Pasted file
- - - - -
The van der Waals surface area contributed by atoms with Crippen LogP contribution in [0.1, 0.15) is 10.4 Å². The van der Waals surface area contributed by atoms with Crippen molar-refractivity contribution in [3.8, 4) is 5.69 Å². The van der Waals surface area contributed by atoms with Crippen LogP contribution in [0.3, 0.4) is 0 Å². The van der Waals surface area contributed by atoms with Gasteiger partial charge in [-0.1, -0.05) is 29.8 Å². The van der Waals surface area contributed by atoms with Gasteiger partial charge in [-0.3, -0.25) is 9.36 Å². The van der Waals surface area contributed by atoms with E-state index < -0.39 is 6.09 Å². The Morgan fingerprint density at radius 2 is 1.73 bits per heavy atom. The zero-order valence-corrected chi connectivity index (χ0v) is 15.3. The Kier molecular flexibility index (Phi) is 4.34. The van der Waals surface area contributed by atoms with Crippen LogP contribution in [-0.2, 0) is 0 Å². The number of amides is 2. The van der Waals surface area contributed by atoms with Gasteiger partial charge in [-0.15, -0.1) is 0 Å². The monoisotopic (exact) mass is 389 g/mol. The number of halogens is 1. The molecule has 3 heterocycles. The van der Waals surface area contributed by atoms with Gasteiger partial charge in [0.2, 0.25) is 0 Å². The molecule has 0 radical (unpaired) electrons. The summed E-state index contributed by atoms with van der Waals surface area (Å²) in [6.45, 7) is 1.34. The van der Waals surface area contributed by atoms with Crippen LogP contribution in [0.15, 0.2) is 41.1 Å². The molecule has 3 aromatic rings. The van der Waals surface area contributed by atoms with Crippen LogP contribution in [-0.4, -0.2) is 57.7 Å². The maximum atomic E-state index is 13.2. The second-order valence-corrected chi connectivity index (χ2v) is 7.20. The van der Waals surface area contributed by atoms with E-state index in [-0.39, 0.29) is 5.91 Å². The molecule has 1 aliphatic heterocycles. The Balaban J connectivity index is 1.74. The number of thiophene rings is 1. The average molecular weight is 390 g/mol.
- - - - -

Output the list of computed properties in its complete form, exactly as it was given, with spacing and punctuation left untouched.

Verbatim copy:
The van der Waals surface area contributed by atoms with Crippen LogP contribution in [0.1, 0.15) is 10.4 Å². The van der Waals surface area contributed by atoms with Crippen molar-refractivity contribution in [3.8, 4) is 5.69 Å². The van der Waals surface area contributed by atoms with Crippen LogP contribution in [0.3, 0.4) is 0 Å². The van der Waals surface area contributed by atoms with Gasteiger partial charge in [-0.1, -0.05) is 29.8 Å². The van der Waals surface area contributed by atoms with Gasteiger partial charge in [-0.3, -0.25) is 9.36 Å². The van der Waals surface area contributed by atoms with E-state index < -0.39 is 6.09 Å². The Morgan fingerprint density at radius 2 is 1.73 bits per heavy atom. The zero-order valence-corrected chi connectivity index (χ0v) is 15.3. The Kier molecular flexibility index (Phi) is 4.34. The van der Waals surface area contributed by atoms with Crippen LogP contribution in [-0.2, 0) is 0 Å². The number of amides is 2. The van der Waals surface area contributed by atoms with Gasteiger partial charge in [-0.15, -0.1) is 0 Å². The monoisotopic (exact) mass is 389 g/mol. The number of halogens is 1. The molecule has 3 heterocycles. The van der Waals surface area contributed by atoms with Gasteiger partial charge in [0.2, 0.25) is 0 Å². The molecule has 0 radical (unpaired) electrons. The summed E-state index contributed by atoms with van der Waals surface area (Å²) in [6.45, 7) is 1.34. The van der Waals surface area contributed by atoms with Crippen LogP contribution in [0.15, 0.2) is 41.1 Å². The molecule has 3 aromatic rings. The van der Waals surface area contributed by atoms with Crippen LogP contribution in [-0.4, -0.2) is 57.7 Å². The maximum atomic E-state index is 13.2. The second-order valence-corrected chi connectivity index (χ2v) is 7.20. The van der Waals surface area contributed by atoms with E-state index in [-0.39, 0.29) is 5.91 Å². The molecule has 1 aliphatic heterocycles. The Balaban J connectivity index is 1.74. The number of thiophene rings is 1. The average molecular weight is 390 g/mol.